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Convention on the Rights of the Child

The Convention on the Rights of the Child (CRC) is the most widely ratified human rights treaty in history.

Most member nation states (countries) of the United Nations have ratified it, either partly or completely. The United Nations General Assembly agreed to adopt the Convention into international law on November 20, 1989; it came into force in September 1990, after it was ratified by the required number of nations.

According to UNICEF, the Convention has been ratified by 191 countries. Only Somalia and the United States have not ratified the CRC. Somalia is currently unable to proceed to ratification as it has no recognized government.

The Convention generally defines a child as any person under the age of 18 years, unless an earlier age of majority is recognised by a country's law.

  • Every child has the inherent right to life, and States shall ensure to the maximum child survival and development.

  • Every child has the right to a name and nationality from birth.

  • Children shall not be separated from their parents, except by competent authorities for their well-being.

  • States shall facilitate reunification of families by permitting travel into, or out of, their territories.

  • Parents have the primary responsibility for a child's upbringing, but States shall provide them with appropriate assistance and develop child-care institutions.

  • States shall protect children from physical or mental harm and neglect, including sexual abuse or exploitation.

  • States shall provide parentless children with suitable alternative care. The adoption process shall be carefully regulated and international agreements should be sought to provide safeguards and assure legal validity if and when adoptive parents intend to move a child from his or her country of birth.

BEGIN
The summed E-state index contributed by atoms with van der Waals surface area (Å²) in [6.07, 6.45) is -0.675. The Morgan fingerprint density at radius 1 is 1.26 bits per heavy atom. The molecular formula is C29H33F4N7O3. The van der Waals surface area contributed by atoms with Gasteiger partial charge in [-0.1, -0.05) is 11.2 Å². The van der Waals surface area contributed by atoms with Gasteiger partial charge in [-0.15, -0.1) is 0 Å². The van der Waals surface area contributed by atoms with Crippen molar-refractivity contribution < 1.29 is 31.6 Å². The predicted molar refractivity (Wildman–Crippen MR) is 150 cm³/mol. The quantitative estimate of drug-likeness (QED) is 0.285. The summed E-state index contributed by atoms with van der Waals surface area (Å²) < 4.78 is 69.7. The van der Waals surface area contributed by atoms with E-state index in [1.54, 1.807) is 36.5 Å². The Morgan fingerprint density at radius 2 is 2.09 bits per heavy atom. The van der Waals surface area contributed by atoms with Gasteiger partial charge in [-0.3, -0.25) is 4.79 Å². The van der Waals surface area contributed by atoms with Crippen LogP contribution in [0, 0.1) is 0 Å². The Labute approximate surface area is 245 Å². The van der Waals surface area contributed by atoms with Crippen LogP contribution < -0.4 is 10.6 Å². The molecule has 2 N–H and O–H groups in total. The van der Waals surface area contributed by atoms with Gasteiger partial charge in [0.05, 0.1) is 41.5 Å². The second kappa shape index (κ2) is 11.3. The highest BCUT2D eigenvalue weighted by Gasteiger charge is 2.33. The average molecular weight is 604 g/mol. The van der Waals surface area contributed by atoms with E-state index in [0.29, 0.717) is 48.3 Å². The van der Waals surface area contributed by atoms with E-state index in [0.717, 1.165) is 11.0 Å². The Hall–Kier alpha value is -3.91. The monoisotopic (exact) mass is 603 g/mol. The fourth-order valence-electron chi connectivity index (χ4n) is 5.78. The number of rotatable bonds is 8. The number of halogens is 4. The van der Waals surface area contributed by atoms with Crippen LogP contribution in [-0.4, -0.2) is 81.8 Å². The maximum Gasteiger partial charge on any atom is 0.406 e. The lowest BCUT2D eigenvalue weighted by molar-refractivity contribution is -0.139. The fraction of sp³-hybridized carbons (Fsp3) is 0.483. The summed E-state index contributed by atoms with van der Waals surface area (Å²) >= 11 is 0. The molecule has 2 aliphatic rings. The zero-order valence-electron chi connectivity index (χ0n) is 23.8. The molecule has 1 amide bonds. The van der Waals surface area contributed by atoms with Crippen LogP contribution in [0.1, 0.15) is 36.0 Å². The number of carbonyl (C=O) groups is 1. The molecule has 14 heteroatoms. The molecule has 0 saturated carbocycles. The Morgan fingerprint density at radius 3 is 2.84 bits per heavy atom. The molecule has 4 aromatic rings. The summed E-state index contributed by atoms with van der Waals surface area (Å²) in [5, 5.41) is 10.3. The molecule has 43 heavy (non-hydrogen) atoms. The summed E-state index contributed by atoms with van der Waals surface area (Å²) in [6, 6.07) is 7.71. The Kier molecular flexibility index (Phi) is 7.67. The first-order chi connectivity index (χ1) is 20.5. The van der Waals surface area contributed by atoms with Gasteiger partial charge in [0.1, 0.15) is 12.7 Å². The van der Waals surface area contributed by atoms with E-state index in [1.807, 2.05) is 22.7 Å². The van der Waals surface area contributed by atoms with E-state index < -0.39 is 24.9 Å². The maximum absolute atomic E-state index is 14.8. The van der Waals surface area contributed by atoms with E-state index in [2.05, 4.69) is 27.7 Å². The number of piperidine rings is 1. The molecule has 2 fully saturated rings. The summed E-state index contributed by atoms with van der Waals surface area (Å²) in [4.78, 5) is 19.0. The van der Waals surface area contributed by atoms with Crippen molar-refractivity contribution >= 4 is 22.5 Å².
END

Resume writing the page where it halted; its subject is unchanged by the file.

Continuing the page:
• Disabled children shall have the right to special treatment, education and care.

  • Children are entitled to the highest attainable standard of health. States shall ensure that health care is provided to all children, placing emphasis on preventive measures, health education and reduction of infant mortality.

  • Primary education shall be free and compulsory. Discipline in schools shall respect the child's dignity. Education should prepare the child for life in a spirit of understanding, peace and tolerance.

  • Children shall have time to rest and play and equal opportunities for cultural and artistic activities.

  • States shall protect children from economic exploitation and from work that may interfere with their education or be harmful to their health or well-being.

  • States shall protect children from the illegal use of drugs and involvement in drug production or trafficking.

  • All efforts shall be made to eliminate the abduction and trafficking of children.

  • Capital punishment or life imprisonment shall not be imposed for crimes committed before the age of 18.

  • Children in detention shall be separated from adults; they must not be tortured or suffer cruel or degrading treatment.

  • No child under 15 shall take any part in hostilities; children exposed to armed conflict shall receive special protection.

  • Children of minority and indigenous populations shall freely enjoy their own culture, religion and language.

  • Children who have suffered mistreatment, neglect or exploitation shall receive appropriate treatment or training for recovery and rehabilitation.

  • Children involved in infringements of the penal law shall be treated in a way that promotes their sense of dignity and worth and aims at reintegrating them into society.

  • States shall make the rights set out in the Convention widely known to both adults and children.

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Working for the best interest of the child